Deep freeze helps brain recover after stroke

LOS ANGELES Immediate treatment is the key to saving your brain. Every minute that ticks by without treatment means brain cells are at risk. Blood thinning medications like TPA get the blood flowing again. But now doctors are finding a little brain freeze helps as well.

As a certified registered nurse anesthetist, Erwin Velbis has seen pain every day on the job for 26 years. But recently he lived that pain.

"It was probably the worst headache I've ever had," said Velbis.

Three days of head-splitting pain.

"As soon as I got up, I just fell to the floor. I could not feel my right side," said Velbis.

He was having a stroke. He managed to drag himself downstairs to his car, and in a daze, drove to the hospital.

"So I just prayed to God, get me there, get me home," said Velbis.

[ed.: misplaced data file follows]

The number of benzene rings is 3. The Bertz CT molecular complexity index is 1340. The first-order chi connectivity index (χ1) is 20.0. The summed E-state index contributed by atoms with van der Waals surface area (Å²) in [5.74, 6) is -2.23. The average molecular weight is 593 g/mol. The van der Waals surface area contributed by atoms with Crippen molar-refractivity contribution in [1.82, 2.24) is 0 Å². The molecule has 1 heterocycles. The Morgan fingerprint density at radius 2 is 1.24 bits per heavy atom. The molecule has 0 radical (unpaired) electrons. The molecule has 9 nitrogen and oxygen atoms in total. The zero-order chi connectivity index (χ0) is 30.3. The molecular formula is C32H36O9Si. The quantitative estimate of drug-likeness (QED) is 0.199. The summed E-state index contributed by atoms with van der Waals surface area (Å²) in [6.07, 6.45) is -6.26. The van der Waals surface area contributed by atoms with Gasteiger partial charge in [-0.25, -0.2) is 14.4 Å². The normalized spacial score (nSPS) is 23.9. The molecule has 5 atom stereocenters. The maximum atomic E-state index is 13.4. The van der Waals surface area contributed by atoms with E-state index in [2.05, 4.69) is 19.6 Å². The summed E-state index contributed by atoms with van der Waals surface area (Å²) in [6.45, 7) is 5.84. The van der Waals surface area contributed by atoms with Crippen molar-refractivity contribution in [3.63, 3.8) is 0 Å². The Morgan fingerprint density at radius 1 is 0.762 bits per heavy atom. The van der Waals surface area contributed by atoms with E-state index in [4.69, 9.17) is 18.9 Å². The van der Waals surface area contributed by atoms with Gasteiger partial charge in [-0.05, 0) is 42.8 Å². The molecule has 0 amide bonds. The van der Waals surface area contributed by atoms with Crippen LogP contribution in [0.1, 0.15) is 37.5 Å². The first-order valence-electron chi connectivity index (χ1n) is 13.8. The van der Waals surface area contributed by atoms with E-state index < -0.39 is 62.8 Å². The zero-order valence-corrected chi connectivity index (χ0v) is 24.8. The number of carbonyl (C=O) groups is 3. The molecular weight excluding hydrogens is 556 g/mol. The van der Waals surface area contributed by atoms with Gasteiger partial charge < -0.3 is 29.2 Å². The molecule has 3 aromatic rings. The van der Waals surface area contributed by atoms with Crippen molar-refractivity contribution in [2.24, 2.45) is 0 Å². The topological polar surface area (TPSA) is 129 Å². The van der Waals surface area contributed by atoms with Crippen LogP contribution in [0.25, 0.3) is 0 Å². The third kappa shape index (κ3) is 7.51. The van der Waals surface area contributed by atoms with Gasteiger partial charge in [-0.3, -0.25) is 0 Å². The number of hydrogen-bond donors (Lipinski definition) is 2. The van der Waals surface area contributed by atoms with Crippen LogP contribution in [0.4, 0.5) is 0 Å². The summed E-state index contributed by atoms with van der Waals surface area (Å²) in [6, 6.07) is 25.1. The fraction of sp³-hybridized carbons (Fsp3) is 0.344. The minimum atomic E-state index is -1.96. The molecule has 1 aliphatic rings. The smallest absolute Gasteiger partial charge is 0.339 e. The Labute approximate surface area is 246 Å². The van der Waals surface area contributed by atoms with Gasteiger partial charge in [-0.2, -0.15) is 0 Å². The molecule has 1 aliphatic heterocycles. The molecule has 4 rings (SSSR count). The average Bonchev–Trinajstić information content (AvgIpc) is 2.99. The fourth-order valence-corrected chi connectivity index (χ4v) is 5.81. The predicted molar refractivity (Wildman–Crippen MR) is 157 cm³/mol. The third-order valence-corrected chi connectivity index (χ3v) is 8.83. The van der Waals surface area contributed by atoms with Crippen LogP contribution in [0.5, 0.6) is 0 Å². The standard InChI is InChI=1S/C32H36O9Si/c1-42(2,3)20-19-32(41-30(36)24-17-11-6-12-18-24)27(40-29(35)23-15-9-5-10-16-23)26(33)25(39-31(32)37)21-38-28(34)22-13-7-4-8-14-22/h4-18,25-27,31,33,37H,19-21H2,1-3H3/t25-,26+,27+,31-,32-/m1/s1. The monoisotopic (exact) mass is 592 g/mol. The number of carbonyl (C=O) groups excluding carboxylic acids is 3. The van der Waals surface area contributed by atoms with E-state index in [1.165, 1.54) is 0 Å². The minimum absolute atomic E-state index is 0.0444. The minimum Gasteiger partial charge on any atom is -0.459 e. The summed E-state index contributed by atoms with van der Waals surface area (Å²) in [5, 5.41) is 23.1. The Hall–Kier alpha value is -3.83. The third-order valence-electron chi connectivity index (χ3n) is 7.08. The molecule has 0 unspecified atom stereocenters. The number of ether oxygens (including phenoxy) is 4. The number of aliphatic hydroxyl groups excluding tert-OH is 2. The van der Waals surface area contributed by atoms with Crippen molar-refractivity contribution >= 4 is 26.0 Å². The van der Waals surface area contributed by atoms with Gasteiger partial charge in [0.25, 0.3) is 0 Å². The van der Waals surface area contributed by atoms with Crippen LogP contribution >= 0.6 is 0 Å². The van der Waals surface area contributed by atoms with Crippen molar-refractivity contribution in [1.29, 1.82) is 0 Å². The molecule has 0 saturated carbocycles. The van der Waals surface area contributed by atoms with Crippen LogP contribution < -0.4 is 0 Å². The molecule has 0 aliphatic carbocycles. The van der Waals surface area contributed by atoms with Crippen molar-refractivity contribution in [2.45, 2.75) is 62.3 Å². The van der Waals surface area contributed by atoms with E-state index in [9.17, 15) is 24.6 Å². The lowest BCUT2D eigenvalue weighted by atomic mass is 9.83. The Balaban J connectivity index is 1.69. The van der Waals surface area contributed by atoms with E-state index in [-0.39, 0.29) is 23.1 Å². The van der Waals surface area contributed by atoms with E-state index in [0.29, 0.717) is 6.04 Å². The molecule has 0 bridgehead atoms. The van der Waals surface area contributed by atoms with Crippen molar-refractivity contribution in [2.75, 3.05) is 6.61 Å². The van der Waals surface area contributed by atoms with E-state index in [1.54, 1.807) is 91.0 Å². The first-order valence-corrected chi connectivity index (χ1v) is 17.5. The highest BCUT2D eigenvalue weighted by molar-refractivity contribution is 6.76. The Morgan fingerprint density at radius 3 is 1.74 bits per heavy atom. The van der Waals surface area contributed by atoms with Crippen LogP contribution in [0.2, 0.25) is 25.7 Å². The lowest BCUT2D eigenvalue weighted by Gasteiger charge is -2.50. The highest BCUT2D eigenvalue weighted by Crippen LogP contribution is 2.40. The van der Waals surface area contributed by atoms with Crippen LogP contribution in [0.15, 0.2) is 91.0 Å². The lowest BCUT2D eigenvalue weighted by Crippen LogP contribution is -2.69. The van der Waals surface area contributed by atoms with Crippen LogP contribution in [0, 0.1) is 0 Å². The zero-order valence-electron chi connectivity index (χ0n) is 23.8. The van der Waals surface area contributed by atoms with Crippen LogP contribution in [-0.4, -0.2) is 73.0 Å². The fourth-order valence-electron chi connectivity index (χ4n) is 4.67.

Dr. Michael Rodricks, a critical care physician at Florida Hospital, is part of the team that worked on Velbis. First they put a stent in to get the blood flowing, but then came a dangerous fever.

"His body was 102, 103 degrees, so basically his brain was cooking," said Rodricks.

Doctors used a new procedure for stroke called normothermia. They use cooling gel pads to reset the patient's internal thermostat to the right temperature, 98.6. It saved Velbis' brain and his life.

"Without a doubt I think advanced fever control and temperature modulation is the wave of the future," said Rodricks.

"I was going to be drooling on a bib in a wheelchair for the rest of my life," said Velbis.

But instead, he's re-focusing his priorities.

"The goal now for me is to help others, support those people that are surviving and are struggling themselves to get back on track," said Velbis.

Dangerous fevers hit about 50 percent of stroke patients. Dr. Rodricks says the first 24 to 48 hours are critical to control the body temperature and minimize any more damage to the brain.

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